The Government Accountability Office released a report on Monday warning the Department of Defense against funding further software updates for the already $400 billion F-35 program until the current software becomes operational.
The F-35 is already operational with the Air Force and Marine Corps, but it runs a limited version of its software, called the 3i block, which only provides 89% of the code required for full warfighting potency.
Meanwhile, as the US keeps buying the jets, Lockheed Martin, the F-35's primary manufacturer, is scrambling to provide 100% of the code with their planned 3F update.
At a conference earlier this year, Lockheed Martin told Business Insider they hoped to have the updated software loaded into the factory and ready to go on new jets by the end of 2017, but the GAO found that claim unlikely.
"Program officials optimistically estimate that the program will need an additional five months to complete developmental testing," the statement reads. But "according to best practices" and "credible estimates," the GAO pegs that number at around 12 months.
And while F-35 program officials admit the delay will cost an additional $532 million, GAO cites $1.7 billion in cost overruns with "approximately $1.3 billion of which will be needed in fiscal year 2018."
One reason the F-35 costs ramp up so quickly, according to the report, is a high level of concurrency between the F-35's development, testing, and procurement. Essentially, all three of those processes take place simultaneously, unlike past defense projects, so a delay in development immediately hurts testing, which then hurts procurement.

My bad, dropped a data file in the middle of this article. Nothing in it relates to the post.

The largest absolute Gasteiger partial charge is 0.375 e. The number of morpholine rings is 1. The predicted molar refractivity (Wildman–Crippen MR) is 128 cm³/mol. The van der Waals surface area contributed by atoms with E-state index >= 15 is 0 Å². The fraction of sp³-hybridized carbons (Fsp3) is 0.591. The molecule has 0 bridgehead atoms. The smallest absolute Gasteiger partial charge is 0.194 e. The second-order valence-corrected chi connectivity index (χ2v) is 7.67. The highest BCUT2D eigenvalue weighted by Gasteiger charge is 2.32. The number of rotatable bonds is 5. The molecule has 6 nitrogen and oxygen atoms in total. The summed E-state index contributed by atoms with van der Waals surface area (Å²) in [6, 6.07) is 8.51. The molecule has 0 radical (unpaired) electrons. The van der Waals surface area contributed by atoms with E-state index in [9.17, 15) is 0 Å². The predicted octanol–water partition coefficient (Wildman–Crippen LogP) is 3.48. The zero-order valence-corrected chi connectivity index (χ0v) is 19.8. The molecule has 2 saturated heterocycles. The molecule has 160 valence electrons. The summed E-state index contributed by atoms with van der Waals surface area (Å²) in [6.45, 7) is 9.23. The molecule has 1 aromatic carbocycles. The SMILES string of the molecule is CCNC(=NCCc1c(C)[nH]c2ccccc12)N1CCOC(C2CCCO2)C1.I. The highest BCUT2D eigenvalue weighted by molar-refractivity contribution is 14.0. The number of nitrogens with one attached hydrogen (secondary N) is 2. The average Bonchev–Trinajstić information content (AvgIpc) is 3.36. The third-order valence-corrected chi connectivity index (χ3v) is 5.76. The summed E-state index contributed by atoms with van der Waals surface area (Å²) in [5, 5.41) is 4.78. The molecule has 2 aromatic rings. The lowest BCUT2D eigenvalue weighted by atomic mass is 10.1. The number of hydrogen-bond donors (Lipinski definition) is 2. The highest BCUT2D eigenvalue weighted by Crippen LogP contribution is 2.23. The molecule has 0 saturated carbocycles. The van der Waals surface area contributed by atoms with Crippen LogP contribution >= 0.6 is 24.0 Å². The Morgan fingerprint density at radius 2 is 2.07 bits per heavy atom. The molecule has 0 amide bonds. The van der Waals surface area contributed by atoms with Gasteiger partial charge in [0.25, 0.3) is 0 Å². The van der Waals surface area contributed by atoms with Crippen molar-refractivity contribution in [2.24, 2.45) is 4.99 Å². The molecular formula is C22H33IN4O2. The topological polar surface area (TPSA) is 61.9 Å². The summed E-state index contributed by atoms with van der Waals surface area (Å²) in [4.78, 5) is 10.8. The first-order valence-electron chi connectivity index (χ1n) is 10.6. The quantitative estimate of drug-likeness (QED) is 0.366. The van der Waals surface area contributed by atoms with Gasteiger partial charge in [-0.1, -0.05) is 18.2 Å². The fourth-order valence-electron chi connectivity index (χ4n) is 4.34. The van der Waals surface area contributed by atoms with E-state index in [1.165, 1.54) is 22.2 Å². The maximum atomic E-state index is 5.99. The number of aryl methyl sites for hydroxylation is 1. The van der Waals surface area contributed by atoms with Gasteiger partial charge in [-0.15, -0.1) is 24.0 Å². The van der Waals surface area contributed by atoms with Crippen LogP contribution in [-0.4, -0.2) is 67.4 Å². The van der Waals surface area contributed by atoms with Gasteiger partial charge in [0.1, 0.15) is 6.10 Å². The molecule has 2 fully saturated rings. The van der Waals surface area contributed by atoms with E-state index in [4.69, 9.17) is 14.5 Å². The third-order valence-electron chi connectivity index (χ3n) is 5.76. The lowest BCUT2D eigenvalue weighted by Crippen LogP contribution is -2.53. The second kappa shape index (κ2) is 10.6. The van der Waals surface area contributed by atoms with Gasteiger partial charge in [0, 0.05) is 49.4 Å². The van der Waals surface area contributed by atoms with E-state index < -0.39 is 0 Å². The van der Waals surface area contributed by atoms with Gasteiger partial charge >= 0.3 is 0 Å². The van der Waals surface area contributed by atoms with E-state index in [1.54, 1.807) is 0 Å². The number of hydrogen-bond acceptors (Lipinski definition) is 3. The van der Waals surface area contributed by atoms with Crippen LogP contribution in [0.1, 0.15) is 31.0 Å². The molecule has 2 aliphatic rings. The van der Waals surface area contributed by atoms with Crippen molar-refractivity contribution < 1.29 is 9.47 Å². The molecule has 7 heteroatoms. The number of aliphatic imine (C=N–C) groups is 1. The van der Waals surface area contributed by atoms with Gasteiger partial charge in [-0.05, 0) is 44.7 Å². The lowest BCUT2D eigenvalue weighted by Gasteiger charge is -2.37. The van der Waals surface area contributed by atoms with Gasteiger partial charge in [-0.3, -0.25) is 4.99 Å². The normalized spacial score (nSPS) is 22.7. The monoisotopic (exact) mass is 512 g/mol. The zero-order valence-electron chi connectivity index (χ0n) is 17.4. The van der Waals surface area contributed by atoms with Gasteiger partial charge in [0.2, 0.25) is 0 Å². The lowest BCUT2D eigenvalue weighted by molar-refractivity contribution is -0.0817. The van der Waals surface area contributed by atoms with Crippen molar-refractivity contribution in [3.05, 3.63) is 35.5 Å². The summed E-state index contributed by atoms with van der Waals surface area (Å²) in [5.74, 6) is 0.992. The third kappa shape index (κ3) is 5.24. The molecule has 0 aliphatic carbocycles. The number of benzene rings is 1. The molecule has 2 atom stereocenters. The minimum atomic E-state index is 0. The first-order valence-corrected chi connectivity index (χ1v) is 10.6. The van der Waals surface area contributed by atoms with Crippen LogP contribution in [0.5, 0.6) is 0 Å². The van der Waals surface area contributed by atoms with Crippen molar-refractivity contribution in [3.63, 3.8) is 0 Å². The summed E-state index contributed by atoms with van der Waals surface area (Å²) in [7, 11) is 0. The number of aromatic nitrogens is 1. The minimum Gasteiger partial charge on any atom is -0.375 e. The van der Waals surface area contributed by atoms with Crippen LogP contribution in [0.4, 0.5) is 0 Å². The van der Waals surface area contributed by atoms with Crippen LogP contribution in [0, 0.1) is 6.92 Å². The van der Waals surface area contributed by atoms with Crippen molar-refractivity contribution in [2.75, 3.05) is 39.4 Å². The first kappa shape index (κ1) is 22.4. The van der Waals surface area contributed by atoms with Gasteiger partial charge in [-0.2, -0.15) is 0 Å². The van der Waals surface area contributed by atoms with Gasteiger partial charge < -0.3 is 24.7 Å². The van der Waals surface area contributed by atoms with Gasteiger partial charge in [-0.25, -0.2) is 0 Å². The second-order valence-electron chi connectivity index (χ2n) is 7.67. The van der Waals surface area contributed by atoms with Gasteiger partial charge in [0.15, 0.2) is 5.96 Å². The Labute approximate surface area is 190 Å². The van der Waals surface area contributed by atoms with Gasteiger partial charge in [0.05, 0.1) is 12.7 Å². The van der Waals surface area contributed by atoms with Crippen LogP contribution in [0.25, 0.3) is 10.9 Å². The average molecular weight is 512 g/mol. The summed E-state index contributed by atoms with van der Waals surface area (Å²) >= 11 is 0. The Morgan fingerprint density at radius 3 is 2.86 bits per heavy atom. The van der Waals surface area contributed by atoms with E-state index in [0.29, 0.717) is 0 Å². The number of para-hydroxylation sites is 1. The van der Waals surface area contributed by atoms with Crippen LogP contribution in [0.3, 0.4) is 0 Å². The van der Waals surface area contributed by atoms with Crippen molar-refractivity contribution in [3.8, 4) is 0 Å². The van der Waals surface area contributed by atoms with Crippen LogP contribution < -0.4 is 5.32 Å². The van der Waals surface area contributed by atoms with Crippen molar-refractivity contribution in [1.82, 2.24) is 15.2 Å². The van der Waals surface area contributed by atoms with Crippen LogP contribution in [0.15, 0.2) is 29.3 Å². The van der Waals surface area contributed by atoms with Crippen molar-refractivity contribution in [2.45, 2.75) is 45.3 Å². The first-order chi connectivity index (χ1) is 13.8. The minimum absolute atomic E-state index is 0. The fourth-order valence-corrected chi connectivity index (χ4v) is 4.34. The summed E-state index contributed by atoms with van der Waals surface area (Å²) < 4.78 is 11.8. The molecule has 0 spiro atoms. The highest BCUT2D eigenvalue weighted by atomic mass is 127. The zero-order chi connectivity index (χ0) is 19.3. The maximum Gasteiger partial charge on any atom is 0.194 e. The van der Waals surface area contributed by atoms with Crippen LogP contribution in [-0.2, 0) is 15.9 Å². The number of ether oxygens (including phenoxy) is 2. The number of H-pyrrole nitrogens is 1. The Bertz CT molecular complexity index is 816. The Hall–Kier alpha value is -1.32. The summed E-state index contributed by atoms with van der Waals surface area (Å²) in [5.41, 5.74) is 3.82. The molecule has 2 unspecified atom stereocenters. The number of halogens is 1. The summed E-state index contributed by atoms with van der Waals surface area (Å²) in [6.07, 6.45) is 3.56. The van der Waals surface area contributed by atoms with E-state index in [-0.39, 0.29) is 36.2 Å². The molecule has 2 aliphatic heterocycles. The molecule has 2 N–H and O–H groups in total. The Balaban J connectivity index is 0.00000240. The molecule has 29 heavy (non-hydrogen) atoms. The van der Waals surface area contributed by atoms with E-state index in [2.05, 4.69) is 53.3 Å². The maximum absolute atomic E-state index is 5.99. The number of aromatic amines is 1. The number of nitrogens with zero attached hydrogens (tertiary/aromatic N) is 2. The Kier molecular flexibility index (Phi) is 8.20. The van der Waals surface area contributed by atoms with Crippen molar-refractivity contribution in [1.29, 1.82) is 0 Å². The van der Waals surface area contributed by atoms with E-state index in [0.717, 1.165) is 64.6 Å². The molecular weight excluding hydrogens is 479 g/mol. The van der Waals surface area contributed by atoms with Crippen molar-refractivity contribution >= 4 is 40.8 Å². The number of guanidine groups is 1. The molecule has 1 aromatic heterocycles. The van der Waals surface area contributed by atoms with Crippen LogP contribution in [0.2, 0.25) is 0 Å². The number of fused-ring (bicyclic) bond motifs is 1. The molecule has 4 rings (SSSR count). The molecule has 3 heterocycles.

Lockheed Martin officials have told Business Insider that the best way to save money on the program would be a large investment allowing them to buy bigger blocks of F-35s at once, thereby leveraging economies of scale.
But the GAO recommends the opposite — essentially saying the F-35 should not put out request for proposals on the even further out block 4 of F-35 software until they can complete the 3F, base their estimates on historical program data, and resubmit a revised budget to Congress.
As many experts and US servicemembers have told Business Insider, the military awaits the full combat potential of the F-35 for national security reasons as adversarial nations like Russia and China field advanced aircraft and threats of their own.
The F-35's block 4 of software promises to open up the full range of combat potential inherent in the F-35, including expanding the jet's arsenal to include nuclear weapons.
President Donald Trump has already weighed in several times on the F-35, with Lockheed Martin's CEO Marillyn Hewson telling Business Insider in March that his involvement in a previous F-35 buy helped save hundreds of millions of dollars.
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